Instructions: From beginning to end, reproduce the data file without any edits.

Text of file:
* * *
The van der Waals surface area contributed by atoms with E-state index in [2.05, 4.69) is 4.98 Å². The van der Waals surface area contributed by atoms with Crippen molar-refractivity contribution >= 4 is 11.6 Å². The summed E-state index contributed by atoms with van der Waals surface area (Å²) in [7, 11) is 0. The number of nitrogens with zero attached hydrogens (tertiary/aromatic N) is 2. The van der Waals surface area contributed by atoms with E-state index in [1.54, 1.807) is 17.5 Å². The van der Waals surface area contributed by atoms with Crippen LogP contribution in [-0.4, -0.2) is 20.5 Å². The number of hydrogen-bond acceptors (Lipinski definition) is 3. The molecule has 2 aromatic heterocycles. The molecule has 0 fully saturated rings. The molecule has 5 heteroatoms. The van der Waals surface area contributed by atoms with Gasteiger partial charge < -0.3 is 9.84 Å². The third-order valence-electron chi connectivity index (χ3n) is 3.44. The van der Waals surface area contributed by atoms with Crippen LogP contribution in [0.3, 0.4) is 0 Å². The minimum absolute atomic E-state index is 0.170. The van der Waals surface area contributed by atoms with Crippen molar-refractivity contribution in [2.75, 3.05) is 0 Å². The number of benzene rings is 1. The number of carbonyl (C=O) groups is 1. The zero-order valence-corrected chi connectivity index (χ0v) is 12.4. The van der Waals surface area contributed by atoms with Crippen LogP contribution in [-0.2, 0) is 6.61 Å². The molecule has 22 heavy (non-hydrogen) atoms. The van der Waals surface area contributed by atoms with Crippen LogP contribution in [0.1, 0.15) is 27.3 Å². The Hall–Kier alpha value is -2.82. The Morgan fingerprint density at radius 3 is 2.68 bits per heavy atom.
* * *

The van der Waals surface area contributed by atoms with E-state index in [2.05, 4.69) is 4.98 Å². The van der Waals surface area contributed by atoms with Crippen molar-refractivity contribution >= 4 is 11.6 Å². The summed E-state index contributed by atoms with van der Waals surface area (Å²) in [7, 11) is 0. The number of nitrogens with zero attached hydrogens (tertiary/aromatic N) is 2. The van der Waals surface area contributed by atoms with E-state index in [1.54, 1.807) is 17.5 Å². The van der Waals surface area contributed by atoms with Crippen LogP contribution in [-0.4, -0.2) is 20.5 Å². The number of hydrogen-bond acceptors (Lipinski definition) is 3. The molecule has 2 aromatic heterocycles. The molecule has 0 fully saturated rings. The molecule has 5 heteroatoms. The van der Waals surface area contributed by atoms with Gasteiger partial charge < -0.3 is 9.84 Å². The third-order valence-electron chi connectivity index (χ3n) is 3.44. The van der Waals surface area contributed by atoms with Crippen LogP contribution in [0.3, 0.4) is 0 Å². The minimum absolute atomic E-state index is 0.170. The van der Waals surface area contributed by atoms with Crippen molar-refractivity contribution in [2.75, 3.05) is 0 Å². The number of benzene rings is 1. The number of carbonyl (C=O) groups is 1. The zero-order valence-corrected chi connectivity index (χ0v) is 12.4. The van der Waals surface area contributed by atoms with Crippen LogP contribution in [-0.2, 0) is 6.61 Å². The molecule has 22 heavy (non-hydrogen) atoms. The van der Waals surface area contributed by atoms with Crippen LogP contribution in [0.1, 0.15) is 27.3 Å². The Hall–Kier alpha value is -2.82. The Morgan fingerprint density at radius 3 is 2.68 bits per heavy atom.